It seems like James Randi has always been a colorful little old man with a beard, but his 1956 appearance on the Today Show suggests otherwise. As the Amazing Randi, he was a stage magician, escape artist, and mentalist. In this early live black & white TV appearance, a young beardless, Randi is lowered, underwater, in a small steel-cased coffin for 102 minutes. Although such an exercise does require a skillful command of slow, controlled breathing, the secret of pulling off such a stunt of successfully was mostly in the performance; the vessel easily had enough oxygen to sustain himself for this amount time (more so because Randi was such a small man leaving more room for air). It was essentially a scam. But what separated him from a con-artist was these actions had been cloaked under the umbrella as "entertainment". All parties, Randi, NBC, and the general audience understood this. What really bothered Randi was when some charlatan used these same methods of deception and, then claimed that they where true abilities of mystic phenomena.

Although he always hated the term "debunker", Randi spent most of his life exposing charlatans, con-artists, shady faith healers, and, most notably, a popular mentalist from Tel Aviv named Uri Geller, who claimed he could bend spoons with his mind. Randi had strong convictions. So convinced that that all of these folks that where making claims of physic abilities where either self deluded or downright dishonest, that he decided to put his own money on the line. He carried with him, at all times, a check for $10,000 to anybody that was able to successfully demonstrate their own physic abilities under agreed controls. This would come to be known as the "Randi Challenge", and after years of donations through his non-profit organization (JREF) it would later be called, "the Million Dollar Challenge". This prize remains unclaimed.

Randi must have been less than impressed when he first watched clips of Hydrick on TV. After all these were simple parlor tricks that would have been in the arsenal of a well trained magician such as himself. Randi extended an invitation to take his challenge, and Hydrick accepted.

James Hydrick appeared on That's My Line seemingly confident that Randi's personal check would shortly be in his possession. After a brief intro and some questions about how he came about discovering how he had such powers, he was asked to begin the demonstrations.

Hydrick, wearing a brightly colored Asian jumpsuit, and sporting a mustache that reminded me of Doug Henning, approached a small table. He gently placed a pencil on the table's edge carefully positioning it so that about half of the pencil stuck out over the floor below. After some silly martial arts style stretches, he rolled his eyes up and seemingly began to concentrate. The studio audience fell silent. And then, as if by magic, the pencil rolled itself back fully on the table. The crowd applauded, and I was convinced that I had just seen some kind of miracle take place.

He was even more dramatic after he approached a phonebook that had been placed at another small table. He requested that host of the show inspect the phonebook and then leave it on the table, opened to the page of their choosing. The stretching antics seemed more extreme this time. Finally, he crotched down in front of the table, and again began to concentrate. Again, the studio fell silent. After a few tense seconds, the impossible happened; the page seemed to turn by itself. This time there was a combination of gasps and applause.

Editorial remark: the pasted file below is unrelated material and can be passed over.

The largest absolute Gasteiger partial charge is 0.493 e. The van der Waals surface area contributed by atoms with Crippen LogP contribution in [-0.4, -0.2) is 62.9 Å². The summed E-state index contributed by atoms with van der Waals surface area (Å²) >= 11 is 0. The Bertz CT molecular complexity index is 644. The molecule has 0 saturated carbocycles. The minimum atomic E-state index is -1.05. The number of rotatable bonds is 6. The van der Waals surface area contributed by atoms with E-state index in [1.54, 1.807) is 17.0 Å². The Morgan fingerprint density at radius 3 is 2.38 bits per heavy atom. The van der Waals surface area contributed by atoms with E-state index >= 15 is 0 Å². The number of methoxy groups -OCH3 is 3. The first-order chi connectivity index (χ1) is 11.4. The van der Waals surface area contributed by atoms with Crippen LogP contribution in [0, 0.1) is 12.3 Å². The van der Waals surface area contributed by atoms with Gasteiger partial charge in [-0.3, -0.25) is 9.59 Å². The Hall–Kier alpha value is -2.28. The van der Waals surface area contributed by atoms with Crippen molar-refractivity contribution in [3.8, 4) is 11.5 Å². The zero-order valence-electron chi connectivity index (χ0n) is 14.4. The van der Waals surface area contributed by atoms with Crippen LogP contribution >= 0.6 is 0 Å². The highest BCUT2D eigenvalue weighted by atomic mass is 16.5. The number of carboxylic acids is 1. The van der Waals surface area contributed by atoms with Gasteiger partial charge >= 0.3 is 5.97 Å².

I was amazed! He seemed to live up to his promises. Perhaps there was a greater power at work here. Maybe this was something that science could never explain. I fallen for this hook, line and sinker.

Then, James Randi was invited onto the stage. I had no memory of seeing this curious little man before. He was there to perform a simple experiment to determine if the claims of James Hydrick were true. He produced his check for $10,000 out of his breast pocket that he was willing to forfeit if this was actually the case.

Randy himself would not be making the call. He invited a small panel to decide if Hydrick did actually deliver the goods. Two had a background in science and the third was from a psychic institute in LA.

Briskly, Randi approached the first table with the pencil. He immediately discounted the value of scrutinizing this trick too closely. It was too difficult for controls, he explained. It was a large studio with many drafts. He demonstrated how easy the pencil was easily moved by duplicating the stunt himself. So he quickly shuffled over to the phone book.

"We need to rule out the possibility of blowing, see". Randi pulled out a brown paper bag and arranged the contents evenly around the edges of the phonebook. I was amazed. It was too simple, too elegant. Blowing could be the means of the page moving, of course, that makes sense, but what control does one employ to rule this possibility out? Styrofoam packing peanuts.

For the next 50 minutes (it was cut down for broadcast) Hydrick would do his funny stretches, kneel down in front of the phonebook and styrofoam, roll up his eyes and begin to concentrate... But this time, the pages did not move. He would then stand up, give some lame excuse, "the lights and packing material are creating some sort of static electricity field" and repeat this process. The page remained motionless. Hydrick, now frustrated and embarrassed, finally gave up.

As the show was ready to wrap up. Randi approached his panel once again, and one by one asked them if they had seen any demonstration of psychic ability that evening. In turn, each one responded, "no, I have not".

It was 1981 and I was now a skeptic.